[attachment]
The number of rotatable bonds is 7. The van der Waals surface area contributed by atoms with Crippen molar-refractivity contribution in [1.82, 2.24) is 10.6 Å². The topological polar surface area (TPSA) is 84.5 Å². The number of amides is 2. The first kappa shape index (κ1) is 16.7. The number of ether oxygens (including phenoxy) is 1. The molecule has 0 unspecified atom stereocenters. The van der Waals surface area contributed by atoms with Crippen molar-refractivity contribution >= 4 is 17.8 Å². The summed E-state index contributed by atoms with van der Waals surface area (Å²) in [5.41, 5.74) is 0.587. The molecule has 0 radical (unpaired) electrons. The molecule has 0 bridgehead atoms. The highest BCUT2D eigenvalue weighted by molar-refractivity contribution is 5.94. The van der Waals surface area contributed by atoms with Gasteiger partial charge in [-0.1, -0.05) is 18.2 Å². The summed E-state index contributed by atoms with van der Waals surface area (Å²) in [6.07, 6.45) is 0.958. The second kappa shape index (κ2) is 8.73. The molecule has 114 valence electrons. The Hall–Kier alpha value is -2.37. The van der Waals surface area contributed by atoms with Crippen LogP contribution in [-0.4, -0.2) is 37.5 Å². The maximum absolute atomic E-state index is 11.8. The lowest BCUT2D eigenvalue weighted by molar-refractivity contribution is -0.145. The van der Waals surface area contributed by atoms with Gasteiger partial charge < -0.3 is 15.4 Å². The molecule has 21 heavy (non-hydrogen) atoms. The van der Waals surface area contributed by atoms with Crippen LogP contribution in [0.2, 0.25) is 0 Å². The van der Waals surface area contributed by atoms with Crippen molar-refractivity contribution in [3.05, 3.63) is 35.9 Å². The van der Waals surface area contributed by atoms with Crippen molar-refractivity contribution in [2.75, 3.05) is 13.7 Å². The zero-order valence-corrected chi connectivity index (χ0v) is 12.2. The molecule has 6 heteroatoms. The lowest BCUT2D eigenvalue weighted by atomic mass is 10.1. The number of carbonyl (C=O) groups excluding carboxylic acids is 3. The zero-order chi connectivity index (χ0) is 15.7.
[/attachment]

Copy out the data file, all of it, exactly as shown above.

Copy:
The number of rotatable bonds is 7. The van der Waals surface area contributed by atoms with Crippen molar-refractivity contribution in [1.82, 2.24) is 10.6 Å². The topological polar surface area (TPSA) is 84.5 Å². The number of amides is 2. The first kappa shape index (κ1) is 16.7. The number of ether oxygens (including phenoxy) is 1. The molecule has 0 unspecified atom stereocenters. The van der Waals surface area contributed by atoms with Crippen molar-refractivity contribution >= 4 is 17.8 Å². The summed E-state index contributed by atoms with van der Waals surface area (Å²) in [5.41, 5.74) is 0.587. The molecule has 0 radical (unpaired) electrons. The molecule has 0 bridgehead atoms. The highest BCUT2D eigenvalue weighted by molar-refractivity contribution is 5.94. The van der Waals surface area contributed by atoms with Gasteiger partial charge in [-0.1, -0.05) is 18.2 Å². The summed E-state index contributed by atoms with van der Waals surface area (Å²) in [6.07, 6.45) is 0.958. The second kappa shape index (κ2) is 8.73. The molecule has 114 valence electrons. The Hall–Kier alpha value is -2.37. The van der Waals surface area contributed by atoms with Crippen LogP contribution in [-0.4, -0.2) is 37.5 Å². The maximum absolute atomic E-state index is 11.8. The lowest BCUT2D eigenvalue weighted by molar-refractivity contribution is -0.145. The van der Waals surface area contributed by atoms with Gasteiger partial charge < -0.3 is 15.4 Å². The molecule has 21 heavy (non-hydrogen) atoms. The van der Waals surface area contributed by atoms with Crippen LogP contribution in [0.2, 0.25) is 0 Å². The van der Waals surface area contributed by atoms with Crippen molar-refractivity contribution in [3.05, 3.63) is 35.9 Å². The van der Waals surface area contributed by atoms with Crippen molar-refractivity contribution in [2.75, 3.05) is 13.7 Å². The zero-order valence-corrected chi connectivity index (χ0v) is 12.2. The molecule has 6 heteroatoms. The lowest BCUT2D eigenvalue weighted by atomic mass is 10.1. The number of carbonyl (C=O) groups excluding carboxylic acids is 3. The zero-order chi connectivity index (χ0) is 15.7.